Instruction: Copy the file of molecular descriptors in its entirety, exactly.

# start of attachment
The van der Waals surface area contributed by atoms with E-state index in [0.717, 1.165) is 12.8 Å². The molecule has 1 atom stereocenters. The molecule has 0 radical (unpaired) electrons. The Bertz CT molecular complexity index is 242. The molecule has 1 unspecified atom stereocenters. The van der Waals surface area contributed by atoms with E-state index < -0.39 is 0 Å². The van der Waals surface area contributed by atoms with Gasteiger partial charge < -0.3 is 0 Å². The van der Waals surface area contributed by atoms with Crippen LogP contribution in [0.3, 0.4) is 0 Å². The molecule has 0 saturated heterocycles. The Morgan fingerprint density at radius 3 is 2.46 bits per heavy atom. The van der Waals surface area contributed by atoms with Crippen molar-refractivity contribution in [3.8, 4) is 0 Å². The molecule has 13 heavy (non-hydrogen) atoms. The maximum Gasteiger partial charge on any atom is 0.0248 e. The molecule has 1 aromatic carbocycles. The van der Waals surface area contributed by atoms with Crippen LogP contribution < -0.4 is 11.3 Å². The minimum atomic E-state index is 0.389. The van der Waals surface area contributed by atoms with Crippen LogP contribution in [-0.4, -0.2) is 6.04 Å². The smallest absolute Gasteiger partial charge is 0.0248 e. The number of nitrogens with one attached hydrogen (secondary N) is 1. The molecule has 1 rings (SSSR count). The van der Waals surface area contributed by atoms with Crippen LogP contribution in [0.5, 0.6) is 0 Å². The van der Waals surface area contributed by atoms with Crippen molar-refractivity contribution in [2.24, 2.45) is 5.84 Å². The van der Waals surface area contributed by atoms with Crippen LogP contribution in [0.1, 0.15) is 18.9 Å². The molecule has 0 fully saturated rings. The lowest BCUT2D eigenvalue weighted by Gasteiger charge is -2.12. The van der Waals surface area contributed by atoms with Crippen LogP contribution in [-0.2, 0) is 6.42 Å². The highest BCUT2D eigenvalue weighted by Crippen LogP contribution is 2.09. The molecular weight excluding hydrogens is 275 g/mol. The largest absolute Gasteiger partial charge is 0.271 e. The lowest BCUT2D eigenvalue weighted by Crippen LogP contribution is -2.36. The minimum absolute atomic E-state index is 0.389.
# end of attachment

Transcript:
The van der Waals surface area contributed by atoms with E-state index in [0.717, 1.165) is 12.8 Å². The molecule has 1 atom stereocenters. The molecule has 0 radical (unpaired) electrons. The Bertz CT molecular complexity index is 242. The molecule has 1 unspecified atom stereocenters. The van der Waals surface area contributed by atoms with E-state index < -0.39 is 0 Å². The van der Waals surface area contributed by atoms with Gasteiger partial charge < -0.3 is 0 Å². The van der Waals surface area contributed by atoms with Crippen LogP contribution in [0.3, 0.4) is 0 Å². The molecule has 0 saturated heterocycles. The Morgan fingerprint density at radius 3 is 2.46 bits per heavy atom. The van der Waals surface area contributed by atoms with Crippen molar-refractivity contribution in [3.8, 4) is 0 Å². The molecule has 13 heavy (non-hydrogen) atoms. The maximum Gasteiger partial charge on any atom is 0.0248 e. The molecule has 1 aromatic carbocycles. The van der Waals surface area contributed by atoms with Crippen LogP contribution < -0.4 is 11.3 Å². The minimum atomic E-state index is 0.389. The van der Waals surface area contributed by atoms with Crippen LogP contribution in [-0.4, -0.2) is 6.04 Å². The smallest absolute Gasteiger partial charge is 0.0248 e. The number of nitrogens with one attached hydrogen (secondary N) is 1. The molecule has 1 rings (SSSR count). The van der Waals surface area contributed by atoms with Crippen LogP contribution in [0.5, 0.6) is 0 Å². The van der Waals surface area contributed by atoms with Crippen molar-refractivity contribution in [2.24, 2.45) is 5.84 Å². The van der Waals surface area contributed by atoms with Crippen LogP contribution in [0.1, 0.15) is 18.9 Å². The molecule has 0 fully saturated rings. The lowest BCUT2D eigenvalue weighted by Gasteiger charge is -2.12. The van der Waals surface area contributed by atoms with Crippen LogP contribution in [-0.2, 0) is 6.42 Å². The highest BCUT2D eigenvalue weighted by Crippen LogP contribution is 2.09. The molecular weight excluding hydrogens is 275 g/mol. The largest absolute Gasteiger partial charge is 0.271 e. The lowest BCUT2D eigenvalue weighted by Crippen LogP contribution is -2.36. The minimum absolute atomic E-state index is 0.389.